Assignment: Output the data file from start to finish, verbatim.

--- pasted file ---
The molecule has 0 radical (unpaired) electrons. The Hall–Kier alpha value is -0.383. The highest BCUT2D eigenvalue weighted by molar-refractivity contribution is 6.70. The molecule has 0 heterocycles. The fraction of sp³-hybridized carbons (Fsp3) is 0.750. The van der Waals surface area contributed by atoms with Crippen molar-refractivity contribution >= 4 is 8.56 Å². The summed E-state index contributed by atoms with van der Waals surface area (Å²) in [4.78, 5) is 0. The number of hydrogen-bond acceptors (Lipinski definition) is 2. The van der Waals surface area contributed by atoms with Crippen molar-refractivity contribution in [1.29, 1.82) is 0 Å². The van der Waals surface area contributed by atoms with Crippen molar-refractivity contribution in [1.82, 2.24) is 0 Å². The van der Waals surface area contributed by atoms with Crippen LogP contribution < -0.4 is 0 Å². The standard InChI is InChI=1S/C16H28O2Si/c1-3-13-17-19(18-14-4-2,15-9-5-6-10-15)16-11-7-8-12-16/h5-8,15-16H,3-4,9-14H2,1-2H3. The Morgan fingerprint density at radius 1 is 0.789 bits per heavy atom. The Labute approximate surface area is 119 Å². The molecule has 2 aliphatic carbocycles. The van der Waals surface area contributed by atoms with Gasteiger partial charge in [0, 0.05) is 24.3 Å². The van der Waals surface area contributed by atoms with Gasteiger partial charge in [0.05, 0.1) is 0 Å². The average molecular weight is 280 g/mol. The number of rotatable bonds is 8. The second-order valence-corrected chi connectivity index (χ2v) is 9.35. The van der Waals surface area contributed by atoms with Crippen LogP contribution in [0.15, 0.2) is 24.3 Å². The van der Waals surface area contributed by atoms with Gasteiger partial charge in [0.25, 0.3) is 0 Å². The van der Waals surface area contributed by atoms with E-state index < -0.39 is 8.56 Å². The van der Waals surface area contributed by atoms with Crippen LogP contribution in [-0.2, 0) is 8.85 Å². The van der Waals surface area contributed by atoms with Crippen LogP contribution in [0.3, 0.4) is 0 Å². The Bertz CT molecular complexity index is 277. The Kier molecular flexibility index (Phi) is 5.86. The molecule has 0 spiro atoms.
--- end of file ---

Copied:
The molecule has 0 radical (unpaired) electrons. The Hall–Kier alpha value is -0.383. The highest BCUT2D eigenvalue weighted by molar-refractivity contribution is 6.70. The molecule has 0 heterocycles. The fraction of sp³-hybridized carbons (Fsp3) is 0.750. The van der Waals surface area contributed by atoms with Crippen molar-refractivity contribution >= 4 is 8.56 Å². The summed E-state index contributed by atoms with van der Waals surface area (Å²) in [4.78, 5) is 0. The number of hydrogen-bond acceptors (Lipinski definition) is 2. The van der Waals surface area contributed by atoms with Crippen molar-refractivity contribution in [1.29, 1.82) is 0 Å². The van der Waals surface area contributed by atoms with Crippen molar-refractivity contribution in [1.82, 2.24) is 0 Å². The van der Waals surface area contributed by atoms with Crippen LogP contribution < -0.4 is 0 Å². The standard InChI is InChI=1S/C16H28O2Si/c1-3-13-17-19(18-14-4-2,15-9-5-6-10-15)16-11-7-8-12-16/h5-8,15-16H,3-4,9-14H2,1-2H3. The Morgan fingerprint density at radius 1 is 0.789 bits per heavy atom. The Labute approximate surface area is 119 Å². The molecule has 2 aliphatic carbocycles. The van der Waals surface area contributed by atoms with Gasteiger partial charge in [0, 0.05) is 24.3 Å². The van der Waals surface area contributed by atoms with Gasteiger partial charge in [0.05, 0.1) is 0 Å². The average molecular weight is 280 g/mol. The number of rotatable bonds is 8. The second-order valence-corrected chi connectivity index (χ2v) is 9.35. The van der Waals surface area contributed by atoms with Crippen LogP contribution in [0.15, 0.2) is 24.3 Å². The van der Waals surface area contributed by atoms with Gasteiger partial charge in [0.25, 0.3) is 0 Å². The van der Waals surface area contributed by atoms with E-state index < -0.39 is 8.56 Å². The van der Waals surface area contributed by atoms with Crippen LogP contribution in [-0.2, 0) is 8.85 Å². The van der Waals surface area contributed by atoms with Crippen LogP contribution in [0.3, 0.4) is 0 Å². The Bertz CT molecular complexity index is 277. The Kier molecular flexibility index (Phi) is 5.86. The molecule has 0 spiro atoms.